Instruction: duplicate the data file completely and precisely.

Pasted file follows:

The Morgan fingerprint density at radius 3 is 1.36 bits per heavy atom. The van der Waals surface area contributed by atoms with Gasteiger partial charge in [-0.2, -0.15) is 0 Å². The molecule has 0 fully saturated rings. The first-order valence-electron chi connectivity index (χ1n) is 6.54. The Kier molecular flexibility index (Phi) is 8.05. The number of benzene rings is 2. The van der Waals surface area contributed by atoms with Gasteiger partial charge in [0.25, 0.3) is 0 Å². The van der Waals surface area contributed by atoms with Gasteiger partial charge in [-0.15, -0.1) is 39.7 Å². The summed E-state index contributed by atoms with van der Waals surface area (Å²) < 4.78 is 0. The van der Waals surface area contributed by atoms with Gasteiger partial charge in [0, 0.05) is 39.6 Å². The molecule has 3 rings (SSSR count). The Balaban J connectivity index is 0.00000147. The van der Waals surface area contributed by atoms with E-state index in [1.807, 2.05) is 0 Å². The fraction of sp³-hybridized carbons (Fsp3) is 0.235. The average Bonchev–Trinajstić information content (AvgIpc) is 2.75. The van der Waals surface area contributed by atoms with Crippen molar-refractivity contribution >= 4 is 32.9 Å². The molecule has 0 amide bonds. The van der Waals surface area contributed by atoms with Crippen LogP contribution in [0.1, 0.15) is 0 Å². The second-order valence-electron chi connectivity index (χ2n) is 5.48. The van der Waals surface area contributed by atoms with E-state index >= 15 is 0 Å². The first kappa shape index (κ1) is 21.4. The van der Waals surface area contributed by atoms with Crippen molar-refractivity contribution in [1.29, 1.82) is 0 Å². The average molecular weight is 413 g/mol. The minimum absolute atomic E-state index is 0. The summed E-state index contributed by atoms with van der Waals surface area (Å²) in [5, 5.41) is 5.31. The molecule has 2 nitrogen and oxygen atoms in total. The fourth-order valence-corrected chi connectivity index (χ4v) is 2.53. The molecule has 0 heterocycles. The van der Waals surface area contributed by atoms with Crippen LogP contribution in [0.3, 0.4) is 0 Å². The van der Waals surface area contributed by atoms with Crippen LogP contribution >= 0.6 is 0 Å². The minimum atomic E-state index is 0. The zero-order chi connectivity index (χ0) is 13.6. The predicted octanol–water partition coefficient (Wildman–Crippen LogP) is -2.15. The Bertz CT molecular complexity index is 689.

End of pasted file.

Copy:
The Morgan fingerprint density at radius 3 is 1.36 bits per heavy atom. The van der Waals surface area contributed by atoms with Gasteiger partial charge in [-0.2, -0.15) is 0 Å². The molecule has 0 fully saturated rings. The first-order valence-electron chi connectivity index (χ1n) is 6.54. The Kier molecular flexibility index (Phi) is 8.05. The number of benzene rings is 2. The van der Waals surface area contributed by atoms with Gasteiger partial charge in [0.25, 0.3) is 0 Å². The van der Waals surface area contributed by atoms with Gasteiger partial charge in [-0.15, -0.1) is 39.7 Å². The summed E-state index contributed by atoms with van der Waals surface area (Å²) < 4.78 is 0. The van der Waals surface area contributed by atoms with Gasteiger partial charge in [0, 0.05) is 39.6 Å². The molecule has 3 rings (SSSR count). The Balaban J connectivity index is 0.00000147. The van der Waals surface area contributed by atoms with E-state index in [1.807, 2.05) is 0 Å². The fraction of sp³-hybridized carbons (Fsp3) is 0.235. The average Bonchev–Trinajstić information content (AvgIpc) is 2.75. The van der Waals surface area contributed by atoms with Crippen molar-refractivity contribution >= 4 is 32.9 Å². The molecule has 0 amide bonds. The van der Waals surface area contributed by atoms with Crippen LogP contribution in [0.1, 0.15) is 0 Å². The second-order valence-electron chi connectivity index (χ2n) is 5.48. The van der Waals surface area contributed by atoms with E-state index >= 15 is 0 Å². The first kappa shape index (κ1) is 21.4. The van der Waals surface area contributed by atoms with Crippen molar-refractivity contribution in [1.29, 1.82) is 0 Å². The average molecular weight is 413 g/mol. The minimum absolute atomic E-state index is 0. The summed E-state index contributed by atoms with van der Waals surface area (Å²) in [5, 5.41) is 5.31. The molecule has 2 nitrogen and oxygen atoms in total. The fourth-order valence-corrected chi connectivity index (χ4v) is 2.53. The molecule has 0 heterocycles. The van der Waals surface area contributed by atoms with Crippen LogP contribution in [0.3, 0.4) is 0 Å². The van der Waals surface area contributed by atoms with Crippen LogP contribution >= 0.6 is 0 Å². The minimum atomic E-state index is 0. The zero-order chi connectivity index (χ0) is 13.6. The predicted octanol–water partition coefficient (Wildman–Crippen LogP) is -2.15. The Bertz CT molecular complexity index is 689.